In addition to playing videos and music, Blu-ray systems might play a role in medical diagnostics. Purdue University researchers are exploring the use of the high-definition technology for detection of early-stage cancers and to monitor treatment.
State and federal grants will enable university start-up Cytomics Analytical LLC to develop a low-cost diagnosis platform — labeled MY-Blu — based on high-resolution measuring devices in Blu-ray to find nanoparticles released in blood in the early stages of cancer, as well as from many syndromes. Blu-ray technology has shown promise in detecting particles that are 10 to 20 nanometers.
“Cancer cells break down when they are attacked by the immune system and release these microparticles. But we can’t see them unless we use very expensive equipment, like an electron microscope, and it takes a lot of time,” said J. Paul Robinson, the SVM Professor of Cytomics in Purdue's College of Veterinary Medicine and professor in Purdue's Weldon School of Biomedical Engineering. “If those microparticles are important, we ought to be able to find and identify them very quickly. We believe our modifications to Blu-ray technology will allow us to achieve this.”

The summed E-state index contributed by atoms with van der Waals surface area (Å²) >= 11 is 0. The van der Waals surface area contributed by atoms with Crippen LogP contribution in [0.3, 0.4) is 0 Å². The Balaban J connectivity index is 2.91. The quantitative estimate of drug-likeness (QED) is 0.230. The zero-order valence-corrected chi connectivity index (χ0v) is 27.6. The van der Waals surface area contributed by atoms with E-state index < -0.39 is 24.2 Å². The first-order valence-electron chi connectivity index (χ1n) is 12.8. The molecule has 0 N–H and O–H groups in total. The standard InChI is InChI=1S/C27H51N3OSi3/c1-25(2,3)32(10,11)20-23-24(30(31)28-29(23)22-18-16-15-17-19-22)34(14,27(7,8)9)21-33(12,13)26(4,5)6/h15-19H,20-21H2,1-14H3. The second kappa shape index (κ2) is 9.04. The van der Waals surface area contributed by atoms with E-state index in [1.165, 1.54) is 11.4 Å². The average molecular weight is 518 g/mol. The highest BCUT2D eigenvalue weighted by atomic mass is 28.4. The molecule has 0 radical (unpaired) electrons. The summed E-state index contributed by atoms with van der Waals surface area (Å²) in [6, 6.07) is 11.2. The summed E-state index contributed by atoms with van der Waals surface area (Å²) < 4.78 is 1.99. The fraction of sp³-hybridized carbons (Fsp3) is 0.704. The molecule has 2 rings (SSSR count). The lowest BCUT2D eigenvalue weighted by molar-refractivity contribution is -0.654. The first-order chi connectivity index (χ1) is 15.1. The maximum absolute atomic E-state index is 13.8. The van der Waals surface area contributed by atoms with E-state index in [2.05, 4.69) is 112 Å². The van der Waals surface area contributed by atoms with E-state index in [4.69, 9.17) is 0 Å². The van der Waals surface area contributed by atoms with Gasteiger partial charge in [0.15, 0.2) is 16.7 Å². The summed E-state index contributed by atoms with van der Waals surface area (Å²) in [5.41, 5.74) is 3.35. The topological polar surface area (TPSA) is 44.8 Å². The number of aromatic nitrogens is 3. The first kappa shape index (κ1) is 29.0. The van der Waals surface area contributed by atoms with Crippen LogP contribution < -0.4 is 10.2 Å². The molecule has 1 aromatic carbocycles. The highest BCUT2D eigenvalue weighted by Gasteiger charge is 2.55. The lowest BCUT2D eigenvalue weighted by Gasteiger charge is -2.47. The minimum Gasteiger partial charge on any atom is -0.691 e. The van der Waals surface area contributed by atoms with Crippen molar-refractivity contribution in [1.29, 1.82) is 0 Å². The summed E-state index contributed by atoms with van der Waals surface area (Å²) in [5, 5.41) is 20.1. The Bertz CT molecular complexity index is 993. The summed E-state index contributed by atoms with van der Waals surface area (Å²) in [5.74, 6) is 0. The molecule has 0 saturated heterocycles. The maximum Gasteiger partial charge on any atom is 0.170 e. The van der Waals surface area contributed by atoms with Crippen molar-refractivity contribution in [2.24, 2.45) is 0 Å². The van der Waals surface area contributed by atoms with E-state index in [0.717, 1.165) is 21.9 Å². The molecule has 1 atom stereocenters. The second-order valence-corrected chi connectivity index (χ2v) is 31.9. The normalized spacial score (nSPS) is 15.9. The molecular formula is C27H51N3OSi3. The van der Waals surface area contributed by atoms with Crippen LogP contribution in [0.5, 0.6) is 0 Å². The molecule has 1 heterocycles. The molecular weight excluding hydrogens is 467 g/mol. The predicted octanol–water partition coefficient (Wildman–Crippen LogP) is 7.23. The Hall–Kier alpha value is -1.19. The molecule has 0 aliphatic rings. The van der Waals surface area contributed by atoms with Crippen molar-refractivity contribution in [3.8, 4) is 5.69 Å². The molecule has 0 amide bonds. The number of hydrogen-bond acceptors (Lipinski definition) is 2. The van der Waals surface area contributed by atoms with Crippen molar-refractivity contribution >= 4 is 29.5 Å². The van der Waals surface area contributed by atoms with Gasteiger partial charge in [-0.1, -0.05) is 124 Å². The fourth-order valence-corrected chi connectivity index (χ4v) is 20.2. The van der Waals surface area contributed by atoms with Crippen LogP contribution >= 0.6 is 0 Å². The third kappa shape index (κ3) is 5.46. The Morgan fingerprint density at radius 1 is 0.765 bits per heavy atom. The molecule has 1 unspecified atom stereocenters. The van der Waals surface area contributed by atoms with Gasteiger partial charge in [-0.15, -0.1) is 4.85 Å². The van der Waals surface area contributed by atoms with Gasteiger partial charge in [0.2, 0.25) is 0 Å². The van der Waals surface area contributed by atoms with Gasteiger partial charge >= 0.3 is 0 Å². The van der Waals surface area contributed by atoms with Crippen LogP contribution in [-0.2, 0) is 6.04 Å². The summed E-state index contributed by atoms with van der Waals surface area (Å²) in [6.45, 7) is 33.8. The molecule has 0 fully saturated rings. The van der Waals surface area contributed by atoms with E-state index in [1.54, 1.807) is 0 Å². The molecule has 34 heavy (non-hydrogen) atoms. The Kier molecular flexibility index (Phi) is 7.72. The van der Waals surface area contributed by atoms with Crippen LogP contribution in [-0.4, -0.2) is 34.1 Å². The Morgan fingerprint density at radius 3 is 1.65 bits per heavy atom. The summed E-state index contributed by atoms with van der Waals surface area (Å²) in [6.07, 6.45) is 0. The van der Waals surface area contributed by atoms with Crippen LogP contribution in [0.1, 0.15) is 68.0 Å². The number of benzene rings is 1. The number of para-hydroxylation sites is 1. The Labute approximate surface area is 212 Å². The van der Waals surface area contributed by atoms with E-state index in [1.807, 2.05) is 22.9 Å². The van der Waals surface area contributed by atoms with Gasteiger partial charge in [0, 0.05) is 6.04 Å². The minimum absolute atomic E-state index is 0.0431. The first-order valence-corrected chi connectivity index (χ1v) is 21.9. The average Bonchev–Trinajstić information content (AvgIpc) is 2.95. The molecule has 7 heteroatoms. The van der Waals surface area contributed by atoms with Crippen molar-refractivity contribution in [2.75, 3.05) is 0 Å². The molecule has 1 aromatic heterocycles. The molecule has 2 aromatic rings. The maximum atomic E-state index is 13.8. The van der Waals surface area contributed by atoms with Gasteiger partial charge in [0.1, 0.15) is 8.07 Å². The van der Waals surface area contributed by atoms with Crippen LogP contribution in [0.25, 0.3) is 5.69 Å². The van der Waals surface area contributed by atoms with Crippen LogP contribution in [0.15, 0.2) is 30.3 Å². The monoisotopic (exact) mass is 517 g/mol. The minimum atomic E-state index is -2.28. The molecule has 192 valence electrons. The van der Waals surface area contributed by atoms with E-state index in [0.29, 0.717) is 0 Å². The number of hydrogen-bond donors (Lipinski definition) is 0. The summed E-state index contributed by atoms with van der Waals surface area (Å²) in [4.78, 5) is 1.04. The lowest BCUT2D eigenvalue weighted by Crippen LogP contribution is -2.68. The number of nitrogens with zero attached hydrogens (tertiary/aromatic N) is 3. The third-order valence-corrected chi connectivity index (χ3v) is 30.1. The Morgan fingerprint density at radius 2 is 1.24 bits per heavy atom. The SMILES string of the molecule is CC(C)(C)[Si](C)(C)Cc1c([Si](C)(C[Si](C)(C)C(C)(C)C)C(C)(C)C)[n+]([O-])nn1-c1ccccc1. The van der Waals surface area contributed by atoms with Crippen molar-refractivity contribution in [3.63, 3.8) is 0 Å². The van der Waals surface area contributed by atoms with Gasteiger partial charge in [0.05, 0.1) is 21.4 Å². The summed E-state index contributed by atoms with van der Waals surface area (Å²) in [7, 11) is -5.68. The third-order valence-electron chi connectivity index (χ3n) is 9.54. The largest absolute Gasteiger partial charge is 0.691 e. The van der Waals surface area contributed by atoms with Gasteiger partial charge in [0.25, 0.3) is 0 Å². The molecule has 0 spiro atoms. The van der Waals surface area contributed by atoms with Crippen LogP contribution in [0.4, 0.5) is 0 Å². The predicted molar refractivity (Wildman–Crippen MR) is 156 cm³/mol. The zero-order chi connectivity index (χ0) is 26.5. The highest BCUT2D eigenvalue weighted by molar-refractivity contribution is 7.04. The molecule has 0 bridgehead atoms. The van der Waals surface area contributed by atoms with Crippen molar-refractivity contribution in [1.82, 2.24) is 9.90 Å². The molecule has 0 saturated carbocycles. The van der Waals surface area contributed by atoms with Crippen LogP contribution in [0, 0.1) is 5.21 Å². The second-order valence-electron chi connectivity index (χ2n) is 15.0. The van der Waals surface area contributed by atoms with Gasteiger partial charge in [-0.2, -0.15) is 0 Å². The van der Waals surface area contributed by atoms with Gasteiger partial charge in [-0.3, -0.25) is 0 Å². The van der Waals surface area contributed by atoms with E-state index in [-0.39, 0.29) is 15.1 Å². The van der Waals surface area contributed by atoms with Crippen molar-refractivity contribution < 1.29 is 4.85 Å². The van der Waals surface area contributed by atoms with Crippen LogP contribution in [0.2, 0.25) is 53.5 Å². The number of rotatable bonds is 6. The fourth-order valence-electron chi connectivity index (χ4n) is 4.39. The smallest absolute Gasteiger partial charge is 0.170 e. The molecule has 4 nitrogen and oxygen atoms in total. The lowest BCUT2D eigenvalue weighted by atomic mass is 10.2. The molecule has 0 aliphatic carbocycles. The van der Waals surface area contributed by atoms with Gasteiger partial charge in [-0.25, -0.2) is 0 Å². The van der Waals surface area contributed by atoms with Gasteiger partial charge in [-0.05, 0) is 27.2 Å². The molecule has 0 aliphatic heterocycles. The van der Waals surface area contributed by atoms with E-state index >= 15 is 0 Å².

Microparticles are difficult to detect with available technology because they are too small to reflect light. The researchers plan to repurpose Blu-ray optical disc data storage units for this application by adapting the systems to detect fluorescent molecules attached to the nanoparticles. A sensor has been designed to accurately measure signals from a particle just 10 billionths of a meter in size.
The cost of the Optical Phase Detection system devised by the researchers will be low since Blu-ray devices are already mass produced.